Floodwaters wash out roads, cut off communities in Manitoba's Parkland area
'It's not a good situation if you're an elder in this town right now'
Severe flooding in western Manitoba has blown out culverts, collapsed roads and eroded some riverbanks so much that a number of bridges have been closed, leaving some communities with no way in or out.
"We're in a bad predicament out here," said Fred Boucher, who lives in Mafeking, in west-central Manitoba. "Pretty well everybody around the surrounding areas are all affected by this. All these communities are suffering."
Multiple snowstorms through winter left the area covered in deep snow that only recently started to melt in a torrent exacerbated by heavy rains over the past couple of weeks.
The raging water running down from the Porcupine Hills has carved into nearly everything in its way.
"The river, it's coming down [and] making its own channels, taking trees and everything," said Boucher, 66, who lives in Mafeking, a community of about 100 people around 420 kilometres northwest of Winnipeg on Highway 10 in the rural municipality of Mountain.
No homes in Mafeking are threatened, but no one can get in or out of the community because the water has eroded the embankments at both ends of the bridges south and north of town.
"As of right now, no one is even allowed to walk across," said Boucher, who once worked for Manitoba Highways and is now retired.
The only other way out, to the west on Highway 77, is closed because water is covering the road in about nine places, he said.
"It's not a good situation if you're an elder in this town right now," Boucher said. "We'd probably have to dial 911 and we'd probably have to get someone out of here by chopper. That would be the only way."
The province issued an overland flood warning for the Parkland region on Monday, Manitoba Transportation and Infrastructure's Hydrologic Forecast Centre said in a flood bulletin.
The top priority is restoring vehicle access on critical highways and provincial roads in the area, Infrastructure Minister Doyle Piwniuk said in an interview on Monday.
Robert Hanson, reeve for the rural municipality of Mountain, who also lives in Mafeking, said there is a state-of-the-art ambulance station in the community but no paramedics at the moment.
"They were in Swan River when the bridge washed out … taking somebody down there and they couldn't get back," he said.
He's also heard of people from Mafeking who were running errands in Swan River and are now stuck outside their home community.
"They don't have the financial [ability] to stay in the hotels, so we're going to put them up in the hotels in Swan River until we can get them back home," he said.
A contractor started working Sunday night to push some rock under the north bridge to shore it up, but there is no indication when it might be reopened.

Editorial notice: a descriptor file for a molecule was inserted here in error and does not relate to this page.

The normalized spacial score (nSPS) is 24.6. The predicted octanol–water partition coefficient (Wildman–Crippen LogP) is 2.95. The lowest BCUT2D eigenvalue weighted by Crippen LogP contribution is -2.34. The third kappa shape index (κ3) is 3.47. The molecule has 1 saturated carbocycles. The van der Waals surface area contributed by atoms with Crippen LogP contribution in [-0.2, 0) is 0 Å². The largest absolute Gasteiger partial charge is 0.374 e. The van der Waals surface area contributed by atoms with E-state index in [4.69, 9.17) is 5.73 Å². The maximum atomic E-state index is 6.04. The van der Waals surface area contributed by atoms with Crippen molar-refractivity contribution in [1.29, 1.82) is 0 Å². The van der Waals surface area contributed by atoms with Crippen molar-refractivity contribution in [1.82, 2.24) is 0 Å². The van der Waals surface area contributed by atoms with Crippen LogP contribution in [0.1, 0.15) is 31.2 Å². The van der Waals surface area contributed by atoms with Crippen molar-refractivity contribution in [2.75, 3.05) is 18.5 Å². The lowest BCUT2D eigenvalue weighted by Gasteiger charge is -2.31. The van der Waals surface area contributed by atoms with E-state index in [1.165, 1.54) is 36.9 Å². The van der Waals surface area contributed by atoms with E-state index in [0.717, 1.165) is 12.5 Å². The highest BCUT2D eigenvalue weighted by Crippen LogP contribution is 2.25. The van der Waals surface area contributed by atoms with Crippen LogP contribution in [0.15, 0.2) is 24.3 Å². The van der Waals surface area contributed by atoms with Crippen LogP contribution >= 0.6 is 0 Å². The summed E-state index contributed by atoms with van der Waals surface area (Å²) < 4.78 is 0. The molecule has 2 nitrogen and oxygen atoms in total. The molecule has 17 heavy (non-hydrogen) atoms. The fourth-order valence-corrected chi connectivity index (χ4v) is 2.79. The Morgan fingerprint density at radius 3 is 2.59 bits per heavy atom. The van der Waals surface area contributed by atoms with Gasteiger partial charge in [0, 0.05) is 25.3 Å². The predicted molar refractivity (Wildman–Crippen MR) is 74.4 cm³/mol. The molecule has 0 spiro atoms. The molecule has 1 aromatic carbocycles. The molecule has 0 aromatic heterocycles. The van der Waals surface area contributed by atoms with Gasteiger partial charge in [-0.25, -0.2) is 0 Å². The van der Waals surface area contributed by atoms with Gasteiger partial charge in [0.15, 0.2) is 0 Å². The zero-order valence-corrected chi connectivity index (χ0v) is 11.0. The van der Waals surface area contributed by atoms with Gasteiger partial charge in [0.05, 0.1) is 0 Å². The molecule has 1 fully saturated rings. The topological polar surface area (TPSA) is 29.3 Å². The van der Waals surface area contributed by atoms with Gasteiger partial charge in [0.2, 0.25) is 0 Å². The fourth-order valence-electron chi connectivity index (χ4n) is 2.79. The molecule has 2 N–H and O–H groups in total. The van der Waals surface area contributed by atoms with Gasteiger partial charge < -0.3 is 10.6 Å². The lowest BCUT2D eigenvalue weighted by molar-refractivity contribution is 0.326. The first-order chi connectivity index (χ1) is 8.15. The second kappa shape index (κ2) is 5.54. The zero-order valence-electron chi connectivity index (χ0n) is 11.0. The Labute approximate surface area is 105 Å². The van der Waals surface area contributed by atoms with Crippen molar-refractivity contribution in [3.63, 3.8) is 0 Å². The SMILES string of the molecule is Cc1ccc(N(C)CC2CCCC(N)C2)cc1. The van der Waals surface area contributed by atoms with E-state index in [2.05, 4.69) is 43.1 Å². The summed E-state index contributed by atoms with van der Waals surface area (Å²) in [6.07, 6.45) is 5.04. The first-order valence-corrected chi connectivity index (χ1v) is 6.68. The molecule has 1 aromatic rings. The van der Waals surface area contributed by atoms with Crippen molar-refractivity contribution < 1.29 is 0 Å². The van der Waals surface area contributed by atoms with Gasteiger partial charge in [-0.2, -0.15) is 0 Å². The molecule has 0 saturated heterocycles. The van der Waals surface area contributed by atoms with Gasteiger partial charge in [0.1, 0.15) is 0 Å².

No work has started to the south, which is the main route people take to get to Swan River, the largest nearby town.
"Most of us, our doctors and dentists, everything is in Swan," which is typically a 40-minute drive, Boucher said. If the north bridge becomes the only way out, that drive becomes a nine-hour detour going north and east and then south through the Interlake before coming back west.
Mafeking has one grocery store and its supplies are starting to run out, because everybody is shopping there and there's nothing coming in, Boucher said.
Christopher Kematch, who also lives in Mafeking and has been keeping residents informed by making regular treks to the bridges to get updates, said he has been told it could be another 14-20 days before the north bridge is opened.
"We're hoping it will be sooner, but it's really hard to say," he said.
He's concerned the community could also lose its power.
"They tell us that they're going to shut off our hydro because in Bellsite [just south of Mafeking] there's hydro poles hanging down. They're almost at the point where they're going to collapse."
It's hard to believe the flooding after last year, when it was so dry and the rivers were so low that it was possible to walk across in shoes and not get wet, said Kematch, 53.
"Oh, boy, I never seen anything like this. This rain has really taken a toll all of a sudden," he said.
"But we all keep in touch and try to keep a positive mind, not to talk negative, just to keep a positive mind that we're going to pull through this."
While homes in Mafeking are safe for now, there are properties outside the community that are at risk of flooding, said Hanson, who declared a state of emergency in the region on Sunday.
"These farm roads … a lot of them are washed out, and there's one place over by Pine Creek where the people couldn't get out of their home. So it's a real mess all through here," he said.
"I would think at least a dozen homes in the southern part of the RM of Mountain would have big-time water problems. Up here in Mafeking, we're in the foothills of the Porcupine Mountains, so we don't have the same problems they do down there on the flatlands."
Hanson echoed Kematch's comments about the flooding happening quickly, almost like a flash flood.
On Friday night, he was driving on Highway 10, with a neighbour following about 100 yards behind, when the water suddenly burst out from the hills and across the road between them.
Between Bellsite and Mafeking, a distance of about 11 kilometres, water was rushing out in three different places, Hanson said.
"It's really something, boy, I'll tell you. You can expect, when it's raining for a couple of days, you gotta be on your toes."
With files from Emily Brass